Securing a two-thirds Senate majority will not be easy. Opponents are pulling out all the stops, invoking the GOP's patron saint to scuttle its prospects. According to Edwin Meese, former attorney general for Ronald Reagan, the Gipper abandoned the treaty as "a direct threat to American sovereignty"--conveniently ignoring that the offending provisions were written out of the current treaty in a 1994 negotiation, precisely to alleviate U.S. concerns.

One enduring shibboleth is that the International Seabed Authority (ISA) created under UNCLOS is an unaccountable supranational bureaucracy that will defy U.S. wishes and redistribute undersea wealth to developing countries. This is pure nonsense, since the United States is the only country guaranteed (if it accedes to the treaty) a permanent seat on the ISA, a body that takes decisions by consensus--giving the United States an effective veto over its decisions. It is true that the ISA collects royalties for deep sea mining, but these remain extremely modest--as one would expect from an arrangement that was effectively negotiated by U.S. oil companies.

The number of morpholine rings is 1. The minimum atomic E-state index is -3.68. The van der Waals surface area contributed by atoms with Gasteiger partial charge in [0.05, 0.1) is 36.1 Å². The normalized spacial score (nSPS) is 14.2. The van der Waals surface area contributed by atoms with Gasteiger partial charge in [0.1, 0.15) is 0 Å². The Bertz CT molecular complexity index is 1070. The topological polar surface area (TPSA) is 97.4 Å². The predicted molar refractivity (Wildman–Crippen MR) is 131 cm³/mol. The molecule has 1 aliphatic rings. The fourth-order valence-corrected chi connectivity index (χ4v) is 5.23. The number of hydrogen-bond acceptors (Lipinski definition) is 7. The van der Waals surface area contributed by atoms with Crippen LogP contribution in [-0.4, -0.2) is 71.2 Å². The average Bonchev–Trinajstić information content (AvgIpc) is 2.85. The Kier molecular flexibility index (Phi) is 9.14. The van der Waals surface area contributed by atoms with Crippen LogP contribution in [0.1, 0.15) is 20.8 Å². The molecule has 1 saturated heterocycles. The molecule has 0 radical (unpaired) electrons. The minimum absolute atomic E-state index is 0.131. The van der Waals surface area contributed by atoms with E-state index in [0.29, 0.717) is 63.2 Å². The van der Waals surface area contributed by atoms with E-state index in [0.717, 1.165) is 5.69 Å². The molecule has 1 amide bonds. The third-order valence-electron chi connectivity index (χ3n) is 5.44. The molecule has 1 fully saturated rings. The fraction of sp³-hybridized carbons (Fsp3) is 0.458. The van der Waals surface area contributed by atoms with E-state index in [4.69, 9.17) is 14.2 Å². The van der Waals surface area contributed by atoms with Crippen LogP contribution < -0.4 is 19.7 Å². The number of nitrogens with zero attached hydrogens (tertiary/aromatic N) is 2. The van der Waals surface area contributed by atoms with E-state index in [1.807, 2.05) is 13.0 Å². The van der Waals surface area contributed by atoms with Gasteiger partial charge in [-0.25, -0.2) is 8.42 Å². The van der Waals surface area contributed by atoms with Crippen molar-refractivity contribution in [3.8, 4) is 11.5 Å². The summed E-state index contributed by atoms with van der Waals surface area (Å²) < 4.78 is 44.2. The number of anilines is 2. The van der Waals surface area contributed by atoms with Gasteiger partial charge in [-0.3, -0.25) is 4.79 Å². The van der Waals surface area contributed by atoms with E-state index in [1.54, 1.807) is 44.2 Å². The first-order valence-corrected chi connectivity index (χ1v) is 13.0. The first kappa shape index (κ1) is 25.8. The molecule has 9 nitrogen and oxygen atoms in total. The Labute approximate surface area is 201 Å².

Nevertheless, Senator Jon Kyl of Arizona has proposed an enticing but misguided "compromise," whereby "Congress could enact a statute that makes the navigational parts of the treaty...the law of the land," and thereby "separate the wheat from the chaff." This purported solution is a sheer mirage. It would secure no diplomatic or international legal benefits for the United States. Nor would it secure maritime exploration rights to which Lockheed Martin referred. Still, Kyl has already obtained the signatures of twenty-seven colleagues, just seven short of the number needed to scuttle the treaty. Treaty defenders must expose this gambit as an alluring but ultimately destructive siren song.

Senator Kerry has promised that he will delay any vote on UNCLOS until after the election, to avoid the "hurly-burly of presidential politics." This is a calculated gamble, given the potential constraints of a lame duck congressional session. Champions will need to keep the pressure on, and hold Congress's feet to the fire to disregard the absurd objections of treaty skeptics.

This article originally appeared at CFR.org, an Atlantic partner site.

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Stewart M. Patrick is a senior fellow at the Council on Foreign Relations (where he writes the blog  The Internationalist) and Director of the Program on International Institutions and Global Governance.